The word “fustilarian” is so archaic, it does not appear on dictionary.com or merriam-webster.com. But it surfaced during an episode of Hell on Wheels, an AMC series my husband and I love to watch on Netflix, while we were watching last night. Merriam-Webster suggested I might have meant “fasciculation,” and dictionary.com suggested “sertularian,” neither of which I meant, but both of which I will reserve for a future Word of the Week post.
Despite its obsolescence, “fustilarian” is a valuable word to know, in that it surfaces in Shakespearean literature. Freedictionary.com defines it as a noun meaning, “a low fellow, a stinkard, a scoundrel.” According to wordsmith.org, it is a noun that means “a fat and slovenly person,” and the first recorded use appears in Shakespear’s Henry IV, in Falstaff’s line, “Away, you scullion! You rampallion! You fustilarian!”
The word is an insult, a nasty name to hurl at someone.
Many people who write are hesitant to call themselves “writers.” There are various reasons for this. “I haven’t been published;” “I just write for myself;” “I write, but I’m not good at it;” “I’ve never written a book;” “I can’t write poetry” are just a few. I almost titled this post “You Might be a Writer If…,” but the fact is, if you write, you are a writer, much like if you read, you are a reader and if you run, you are a runner. You wouldn’t say of yourself, “Oh, no. I am not a real reader. I only read a couple books a year.” There is no set amount of books one must have read in order to be classified as a reader. You just have to read. There is not a certain number of miles one must have run to be a runner. You just have to run. Similarly, there is no true criteria to qualify as a writer–other than, of course the obvious: You write. There are, of course, various degrees of writers, readers, and runners, but they are all safe under their parent label.
Still, in the interest of closet-writers everywhere, I have composed the list below. If you can relate to any of them, you are probably a writer, despite your best efforts to shirk the label.
You Know You’re a Writer When…
10. you narrate others’ lives for them as they happen. For example, one of my students might come into the classroom and say, “We don’t have a test today, do we?” Instead of a simple yes or no, my response might be, “He says as he stares at the board in horror, noting where his teacher has scrawled ‘Test Today’ in red marker across the white board.”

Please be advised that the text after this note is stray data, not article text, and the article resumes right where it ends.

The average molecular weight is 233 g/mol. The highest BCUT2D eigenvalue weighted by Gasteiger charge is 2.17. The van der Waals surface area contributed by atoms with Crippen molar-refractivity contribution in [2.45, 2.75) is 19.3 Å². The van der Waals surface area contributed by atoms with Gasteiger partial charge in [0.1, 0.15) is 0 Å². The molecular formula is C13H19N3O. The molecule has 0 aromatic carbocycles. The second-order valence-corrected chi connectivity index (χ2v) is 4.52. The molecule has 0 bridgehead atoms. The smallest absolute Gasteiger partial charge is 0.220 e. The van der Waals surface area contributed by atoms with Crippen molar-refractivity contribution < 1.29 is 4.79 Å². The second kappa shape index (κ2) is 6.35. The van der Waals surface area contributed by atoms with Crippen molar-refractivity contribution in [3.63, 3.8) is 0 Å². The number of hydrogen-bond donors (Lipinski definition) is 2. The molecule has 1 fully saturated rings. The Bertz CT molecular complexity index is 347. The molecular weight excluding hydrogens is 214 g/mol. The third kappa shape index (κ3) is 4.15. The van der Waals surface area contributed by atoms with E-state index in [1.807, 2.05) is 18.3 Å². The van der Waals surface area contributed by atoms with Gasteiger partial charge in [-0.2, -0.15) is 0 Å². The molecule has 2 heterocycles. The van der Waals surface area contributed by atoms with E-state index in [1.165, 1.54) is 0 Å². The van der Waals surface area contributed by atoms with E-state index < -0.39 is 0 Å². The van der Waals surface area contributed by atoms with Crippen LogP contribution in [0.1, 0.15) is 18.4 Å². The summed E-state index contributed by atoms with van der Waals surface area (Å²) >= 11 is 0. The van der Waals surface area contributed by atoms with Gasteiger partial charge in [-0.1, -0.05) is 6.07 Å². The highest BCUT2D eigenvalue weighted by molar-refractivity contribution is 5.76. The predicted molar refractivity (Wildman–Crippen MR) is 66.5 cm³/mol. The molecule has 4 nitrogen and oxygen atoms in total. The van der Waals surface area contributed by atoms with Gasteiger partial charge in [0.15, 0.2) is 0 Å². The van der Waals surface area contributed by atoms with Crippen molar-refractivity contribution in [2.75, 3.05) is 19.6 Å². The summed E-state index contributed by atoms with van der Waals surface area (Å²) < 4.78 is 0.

9. you wanted a Master’s degree in writing just so you would have a reason to write. Okay, I admit it: I stole this from a meme I saw on Facebook. But it’s true. In fact, it’s one of the main reasons I myself hold a Master’s of Liberal Studies in Creative Writing. I realized I wasn’t writing as much as I wanted to. What better motivation to carve out the time to write than a writing prompt that costs over $2000 a semester? (Plus, it’s pretty cool to have a Master’s in creative writing!)
8. you have a constant narration running through your mind to help you make sense of the world. Admit it. You experience your day-to-day life as a story in your mind. You are constantly thinking in dialog, poetry, or narration.
7. you keep a pad of paper and pen(cil) near you at all times. And when you for some reason find yourself without these most basic of writerly tools, you text yourself your ideas–bringing us to number six…
6. your phone is full of texts you sent to yourself about things to write down because you somehow did not have your paper and pen(cil) with you
5. you dream poems and stories–and usually can’t remember them when you wake up…
4. your own story ideas keep you up at night
3. you agonize over the nuance of one word in a line of poetry or a sentence
2. you read books with a pen or pencil in hand–always–to jot down notes in the margin and improve your own craft
Lastly, most importantly, you know you’re a writer when…
Though I have experienced the condition many times, I first encountered the word “lachrymose” in the same graphic dictionary that led me to last week’s Word of the Week, “kalopsia.”
Said graphic dictionary defines it as “tearful or given to weeping.” Merriam-Webster, which places the word in the bottom 50% of popularity when compared to other words, defines it as “tending to cause tears” or “tending to cry often.”
I found it interesting that the word could indicate something that may lead to tears, such as a funeral or a poignant movie, as well as someone who is prone to shedding tears.
I also found interesting the fact that thought I have myself been lachrymose, I didn’t know there was such a specific term for this state, beyond the more commonly encountered “moody,” “depressed,” or “tearful,” none of which are quite as precise as “lachrymose.”
The school year is winding down, and my students (and I!) are feeling a bit squirrely. We just took our last test of the school year on Zora Neale Hurston‘s Their Eyes Were Watching God, and there are a mere six regular school days left before final exams. So what do we do with this odd in-between that doesn’t allow enough time for another full unit, but is certainly too much time to descend into the pit of meaningless movie-watching day after day? The answer is: We write.
Now, tell that to most students, and they cringe. But I’m not talking about five-page-research-paper-in-the-MLA-format writing. I’m talking about fun writing. I know, I know. If my students remember what an oxymoron is, they’d apply it to the term “fun writing.” And of course, as a writer, I’m a bit biased; I think almost all writing is fun.
But I think my students did have fun writing today. Here is what we did: